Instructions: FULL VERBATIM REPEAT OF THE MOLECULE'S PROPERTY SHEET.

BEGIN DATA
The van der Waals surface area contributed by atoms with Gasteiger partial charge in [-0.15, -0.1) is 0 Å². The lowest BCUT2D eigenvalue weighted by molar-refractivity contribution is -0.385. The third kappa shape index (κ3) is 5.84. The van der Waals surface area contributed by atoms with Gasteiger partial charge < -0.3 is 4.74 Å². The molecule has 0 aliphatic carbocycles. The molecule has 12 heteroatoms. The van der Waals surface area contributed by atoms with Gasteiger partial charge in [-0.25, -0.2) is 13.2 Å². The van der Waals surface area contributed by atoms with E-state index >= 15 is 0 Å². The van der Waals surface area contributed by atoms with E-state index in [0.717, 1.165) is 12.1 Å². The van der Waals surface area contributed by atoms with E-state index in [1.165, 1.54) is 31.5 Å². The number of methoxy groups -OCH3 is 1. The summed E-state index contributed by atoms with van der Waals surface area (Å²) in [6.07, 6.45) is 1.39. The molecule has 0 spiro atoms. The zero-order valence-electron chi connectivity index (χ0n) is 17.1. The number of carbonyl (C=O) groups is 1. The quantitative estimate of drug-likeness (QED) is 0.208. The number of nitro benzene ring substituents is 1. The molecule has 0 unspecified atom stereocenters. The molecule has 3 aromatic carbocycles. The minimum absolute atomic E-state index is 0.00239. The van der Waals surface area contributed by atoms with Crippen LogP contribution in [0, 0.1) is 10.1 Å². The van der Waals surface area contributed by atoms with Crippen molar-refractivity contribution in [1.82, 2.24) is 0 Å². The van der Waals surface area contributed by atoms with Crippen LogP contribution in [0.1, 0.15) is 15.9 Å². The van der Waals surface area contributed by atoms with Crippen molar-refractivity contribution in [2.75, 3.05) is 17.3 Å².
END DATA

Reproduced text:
The van der Waals surface area contributed by atoms with Gasteiger partial charge in [-0.15, -0.1) is 0 Å². The lowest BCUT2D eigenvalue weighted by molar-refractivity contribution is -0.385. The third kappa shape index (κ3) is 5.84. The van der Waals surface area contributed by atoms with Gasteiger partial charge < -0.3 is 4.74 Å². The molecule has 0 aliphatic carbocycles. The molecule has 12 heteroatoms. The van der Waals surface area contributed by atoms with Gasteiger partial charge in [-0.25, -0.2) is 13.2 Å². The van der Waals surface area contributed by atoms with E-state index >= 15 is 0 Å². The van der Waals surface area contributed by atoms with E-state index in [0.717, 1.165) is 12.1 Å². The van der Waals surface area contributed by atoms with E-state index in [1.165, 1.54) is 31.5 Å². The number of methoxy groups -OCH3 is 1. The summed E-state index contributed by atoms with van der Waals surface area (Å²) in [6.07, 6.45) is 1.39. The molecule has 0 spiro atoms. The zero-order valence-electron chi connectivity index (χ0n) is 17.1. The number of carbonyl (C=O) groups is 1. The quantitative estimate of drug-likeness (QED) is 0.208. The number of nitro benzene ring substituents is 1. The molecule has 0 unspecified atom stereocenters. The molecule has 3 aromatic carbocycles. The minimum absolute atomic E-state index is 0.00239. The van der Waals surface area contributed by atoms with Crippen LogP contribution in [0, 0.1) is 10.1 Å². The van der Waals surface area contributed by atoms with Crippen molar-refractivity contribution in [1.82, 2.24) is 0 Å². The van der Waals surface area contributed by atoms with Crippen LogP contribution in [0.1, 0.15) is 15.9 Å². The van der Waals surface area contributed by atoms with Crippen molar-refractivity contribution in [2.75, 3.05) is 17.3 Å².